1. T.S. Eliot enjoyed holding down "real" jobs.

Throughout his life, Eliot supported himself by working as a teacher, banker, and editor. He could only write poetry in his spare time, but he preferred it that way. In a 1959 interview with The Paris Review, Eliot remarked that his banking and publishing jobs actually helped him be a better poet. “I feel quite sure that if I’d started by having independent means, if I hadn’t had to bother about earning a living and could have given all my time to poetry, it would have had a deadening influence on me,” Eliot said. “The danger, as a rule, of having nothing else to do is that one might write too much rather than concentrating and perfecting smaller amounts.”

2. One of the longest-running Broadway shows ever exists thanks to T.S. Eliot.

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In 1939, Eliot published a book of poetry, Old Possum’s Book of Practical Cats, which included feline-focused verses he likely wrote for his godson. In stark contrast to most of Eliot's other works—which are complex and frequently nihilistic—the poems here were decidedly playful. For Eliot, there was never any tension between those two modes: “One wants to keep one’s hand in, you know, in every type of poem, serious and frivolous and proper and improper. One doesn’t want to lose one’s skill,” he explained in his Paris Review interview. A fan of Eliot's Old Possum’s Book of Practical Cats since childhood, in the late '70s, Andrew Lloyd Webber decided to set many of Eliot's poems to music. The result: the massively successful stage production "Cats," which opened in London in 1981 and, after its 1982 NYC debut, became one of the longest-running Broadway shows of all time.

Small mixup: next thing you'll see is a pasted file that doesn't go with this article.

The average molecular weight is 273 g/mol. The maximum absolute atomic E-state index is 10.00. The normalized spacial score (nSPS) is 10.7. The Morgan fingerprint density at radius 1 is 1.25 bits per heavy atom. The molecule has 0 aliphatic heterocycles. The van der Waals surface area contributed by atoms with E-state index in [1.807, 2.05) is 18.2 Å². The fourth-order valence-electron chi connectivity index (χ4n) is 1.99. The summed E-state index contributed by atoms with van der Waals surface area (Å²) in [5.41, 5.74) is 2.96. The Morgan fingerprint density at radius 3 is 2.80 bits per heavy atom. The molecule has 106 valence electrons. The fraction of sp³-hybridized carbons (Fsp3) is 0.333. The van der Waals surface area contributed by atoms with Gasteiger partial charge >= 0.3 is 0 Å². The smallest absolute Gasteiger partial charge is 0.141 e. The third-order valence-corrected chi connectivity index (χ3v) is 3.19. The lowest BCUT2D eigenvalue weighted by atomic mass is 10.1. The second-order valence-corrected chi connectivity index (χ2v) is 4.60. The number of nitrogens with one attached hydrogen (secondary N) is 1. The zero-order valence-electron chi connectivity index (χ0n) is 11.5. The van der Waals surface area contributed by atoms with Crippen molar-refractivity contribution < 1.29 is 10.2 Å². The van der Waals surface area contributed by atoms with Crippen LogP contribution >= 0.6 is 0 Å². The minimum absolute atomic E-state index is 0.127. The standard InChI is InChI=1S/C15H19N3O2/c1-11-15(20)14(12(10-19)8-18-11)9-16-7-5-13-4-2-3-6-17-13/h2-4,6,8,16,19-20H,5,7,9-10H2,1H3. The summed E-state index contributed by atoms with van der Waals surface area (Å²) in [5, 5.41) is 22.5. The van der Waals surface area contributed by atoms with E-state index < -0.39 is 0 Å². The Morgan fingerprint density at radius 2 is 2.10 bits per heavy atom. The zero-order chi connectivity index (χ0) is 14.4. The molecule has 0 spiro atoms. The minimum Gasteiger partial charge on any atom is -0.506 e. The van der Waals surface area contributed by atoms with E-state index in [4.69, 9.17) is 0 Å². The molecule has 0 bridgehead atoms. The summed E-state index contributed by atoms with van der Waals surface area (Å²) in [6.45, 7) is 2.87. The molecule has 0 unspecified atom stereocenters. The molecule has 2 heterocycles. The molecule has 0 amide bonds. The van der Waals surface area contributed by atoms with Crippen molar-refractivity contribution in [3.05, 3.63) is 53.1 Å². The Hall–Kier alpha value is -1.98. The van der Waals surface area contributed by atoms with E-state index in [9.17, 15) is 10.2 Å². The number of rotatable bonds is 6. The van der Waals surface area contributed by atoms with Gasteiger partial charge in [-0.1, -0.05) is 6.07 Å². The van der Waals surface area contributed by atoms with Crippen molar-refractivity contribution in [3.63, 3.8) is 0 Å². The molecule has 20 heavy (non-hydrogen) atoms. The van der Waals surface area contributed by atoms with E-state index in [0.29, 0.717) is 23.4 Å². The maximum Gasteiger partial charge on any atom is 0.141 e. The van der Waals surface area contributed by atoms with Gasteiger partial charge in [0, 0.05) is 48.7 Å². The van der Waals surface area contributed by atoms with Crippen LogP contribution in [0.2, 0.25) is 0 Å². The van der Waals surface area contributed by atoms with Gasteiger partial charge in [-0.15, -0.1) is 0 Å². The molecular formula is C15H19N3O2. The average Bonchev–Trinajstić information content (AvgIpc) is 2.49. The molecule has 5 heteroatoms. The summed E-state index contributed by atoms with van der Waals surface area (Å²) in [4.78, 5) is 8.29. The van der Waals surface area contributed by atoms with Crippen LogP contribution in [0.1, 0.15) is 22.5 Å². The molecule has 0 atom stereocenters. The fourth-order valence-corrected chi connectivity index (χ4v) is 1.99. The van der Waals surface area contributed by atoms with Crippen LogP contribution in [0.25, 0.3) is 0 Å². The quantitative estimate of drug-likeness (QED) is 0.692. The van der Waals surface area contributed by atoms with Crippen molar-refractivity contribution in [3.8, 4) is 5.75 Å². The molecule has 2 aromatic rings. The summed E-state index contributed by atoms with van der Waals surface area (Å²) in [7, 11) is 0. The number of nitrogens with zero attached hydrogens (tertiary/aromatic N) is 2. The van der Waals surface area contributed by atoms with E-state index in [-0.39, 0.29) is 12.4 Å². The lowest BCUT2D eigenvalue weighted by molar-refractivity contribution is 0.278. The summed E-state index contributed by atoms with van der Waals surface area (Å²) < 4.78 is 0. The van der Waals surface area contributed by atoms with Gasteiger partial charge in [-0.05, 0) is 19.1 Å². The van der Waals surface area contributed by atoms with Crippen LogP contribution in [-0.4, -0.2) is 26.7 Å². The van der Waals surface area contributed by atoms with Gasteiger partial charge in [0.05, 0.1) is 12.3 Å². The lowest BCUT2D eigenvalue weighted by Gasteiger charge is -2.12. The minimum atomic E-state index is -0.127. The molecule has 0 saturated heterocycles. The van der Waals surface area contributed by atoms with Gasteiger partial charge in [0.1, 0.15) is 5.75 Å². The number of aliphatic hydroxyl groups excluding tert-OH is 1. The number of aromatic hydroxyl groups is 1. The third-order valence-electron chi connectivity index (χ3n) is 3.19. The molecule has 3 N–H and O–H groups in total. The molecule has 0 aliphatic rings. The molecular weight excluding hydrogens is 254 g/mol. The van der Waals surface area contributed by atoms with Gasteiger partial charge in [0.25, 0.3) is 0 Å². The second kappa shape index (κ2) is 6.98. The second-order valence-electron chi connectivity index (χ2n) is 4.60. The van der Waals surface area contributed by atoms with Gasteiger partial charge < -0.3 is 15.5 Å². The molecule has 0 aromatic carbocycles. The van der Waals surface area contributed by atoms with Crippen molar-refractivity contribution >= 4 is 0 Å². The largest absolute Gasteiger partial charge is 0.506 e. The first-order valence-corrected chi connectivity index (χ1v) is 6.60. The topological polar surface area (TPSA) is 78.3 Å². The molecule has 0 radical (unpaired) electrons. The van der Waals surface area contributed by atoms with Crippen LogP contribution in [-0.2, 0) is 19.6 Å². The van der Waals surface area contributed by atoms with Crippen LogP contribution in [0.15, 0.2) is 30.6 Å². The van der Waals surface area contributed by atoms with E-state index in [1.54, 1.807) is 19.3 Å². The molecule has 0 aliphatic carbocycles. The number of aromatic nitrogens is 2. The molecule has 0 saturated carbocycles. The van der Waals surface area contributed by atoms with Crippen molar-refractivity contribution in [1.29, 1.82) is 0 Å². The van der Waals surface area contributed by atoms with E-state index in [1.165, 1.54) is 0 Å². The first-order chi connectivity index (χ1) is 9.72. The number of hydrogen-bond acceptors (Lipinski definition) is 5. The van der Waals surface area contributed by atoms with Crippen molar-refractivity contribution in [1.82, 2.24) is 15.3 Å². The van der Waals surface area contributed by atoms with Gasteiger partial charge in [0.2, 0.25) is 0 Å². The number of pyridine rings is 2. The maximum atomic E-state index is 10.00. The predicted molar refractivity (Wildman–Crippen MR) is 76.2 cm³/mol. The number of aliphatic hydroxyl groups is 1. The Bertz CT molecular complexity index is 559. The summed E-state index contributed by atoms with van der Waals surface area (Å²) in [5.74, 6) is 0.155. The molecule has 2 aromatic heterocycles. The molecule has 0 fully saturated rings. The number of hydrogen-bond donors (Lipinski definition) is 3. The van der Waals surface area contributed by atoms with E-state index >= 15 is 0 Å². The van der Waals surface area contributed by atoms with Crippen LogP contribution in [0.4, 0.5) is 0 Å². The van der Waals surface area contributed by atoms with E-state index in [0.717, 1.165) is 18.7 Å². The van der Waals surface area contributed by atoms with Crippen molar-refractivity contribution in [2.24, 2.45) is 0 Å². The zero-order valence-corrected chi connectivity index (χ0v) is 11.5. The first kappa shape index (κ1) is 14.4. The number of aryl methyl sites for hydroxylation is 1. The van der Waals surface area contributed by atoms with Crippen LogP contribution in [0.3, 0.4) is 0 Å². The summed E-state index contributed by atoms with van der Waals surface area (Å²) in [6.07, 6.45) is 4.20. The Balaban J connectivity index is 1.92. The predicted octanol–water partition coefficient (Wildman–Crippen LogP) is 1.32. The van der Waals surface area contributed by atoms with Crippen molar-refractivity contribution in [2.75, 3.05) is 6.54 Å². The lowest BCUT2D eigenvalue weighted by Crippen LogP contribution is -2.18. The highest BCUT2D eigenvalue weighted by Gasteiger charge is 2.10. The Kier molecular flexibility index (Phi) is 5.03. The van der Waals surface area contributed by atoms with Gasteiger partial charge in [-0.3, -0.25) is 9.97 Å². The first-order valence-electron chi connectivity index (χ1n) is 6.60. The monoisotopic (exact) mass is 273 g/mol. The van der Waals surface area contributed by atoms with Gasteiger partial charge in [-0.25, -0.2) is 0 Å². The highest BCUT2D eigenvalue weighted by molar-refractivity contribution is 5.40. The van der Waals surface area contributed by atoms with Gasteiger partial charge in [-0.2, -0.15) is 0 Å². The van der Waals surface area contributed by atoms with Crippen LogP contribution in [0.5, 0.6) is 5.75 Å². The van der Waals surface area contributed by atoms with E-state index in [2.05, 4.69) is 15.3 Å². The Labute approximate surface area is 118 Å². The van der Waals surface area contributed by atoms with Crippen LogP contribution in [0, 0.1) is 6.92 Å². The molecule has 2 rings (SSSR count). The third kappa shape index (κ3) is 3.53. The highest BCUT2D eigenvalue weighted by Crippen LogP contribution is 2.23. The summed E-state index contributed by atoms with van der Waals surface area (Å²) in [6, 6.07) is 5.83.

3. Three hours per day was his T.S. Eliot’s writing limit.

Eliot wrote poems and plays partly on a typewriter and partly with pencil and paper. But no matter what method he used, he tried to always keep a three hour writing limit. “I sometimes found at first that I wanted to go on longer, but when I looked at the stuff the next day, what I’d done after the three hours were up was never satisfactory," he explained. "It’s much better to stop and think about something else quite different.”

4. T.S. Eliot considered "Four Quartets" to be his best work.

In 1927, Eliot converted to Anglicanism and became a British citizen. His poems and plays in the 1930s and 1940s—including "Ash Wednesday," "Murder in the Cathedral," and "Four Quartets"—reveal themes of religion, faith, and divinity. He considered "Four Quartets,” a set of four poems that explored philosophy and spirituality, to be his best writing. Out of the four, the last is his favorite.

5. T.S. Eliot had an epistolary friendship with Groucho Marx.

Eliot wrote comedian Groucho Marx a fan letter in 1961. Marx replied, gave Eliot a photo of himself, and started a correspondence with the poet. After writing back and forth for a few years, they met in real life in 1964, when Eliot hosted Marx and his wife for dinner at his London home. The two men, unfortunately, didn’t hit it off. The main issue, according to a letter Marx wrote his brother: the comedian had hoped he was in for a "Literary Evening," and tried to discuss King Lear. All Eliot wanted to talk about was Marx's 1933 comedy Duck Soup. (In a 2014 piece for The New Yorker, Lee Siegel suggests there had been "simmering tension" all along, even in their early correspondence.)

6. Ezra Pound tried to crowdfund T.S. Eliot’s writing.

Wikimedia Commons // Public Domain

In 1921, Eliot took a few months off from his banking job after a nervous breakdown. During this time, he finished writing "The Waste Land," which his friend and fellow poet Ezra Pound edited. Pound, with the help of other Bohemian writers, set up Bel Esprit, a fund to raise money for Eliot so he could quit his bank job to focus on writing full-time. Pound managed to get several subscribers to pledge money to Eliot, but Eliot didn’t want to give up his career, which he genuinely liked. The Liverpool Post, Chicago Daily Tribune, and the New York Tribune reported on Pound’s crowdfunding campaign, incorrectly stating that Eliot had taken the money, but continued working at the bank. After Eliot protested, the newspapers printed a retraction.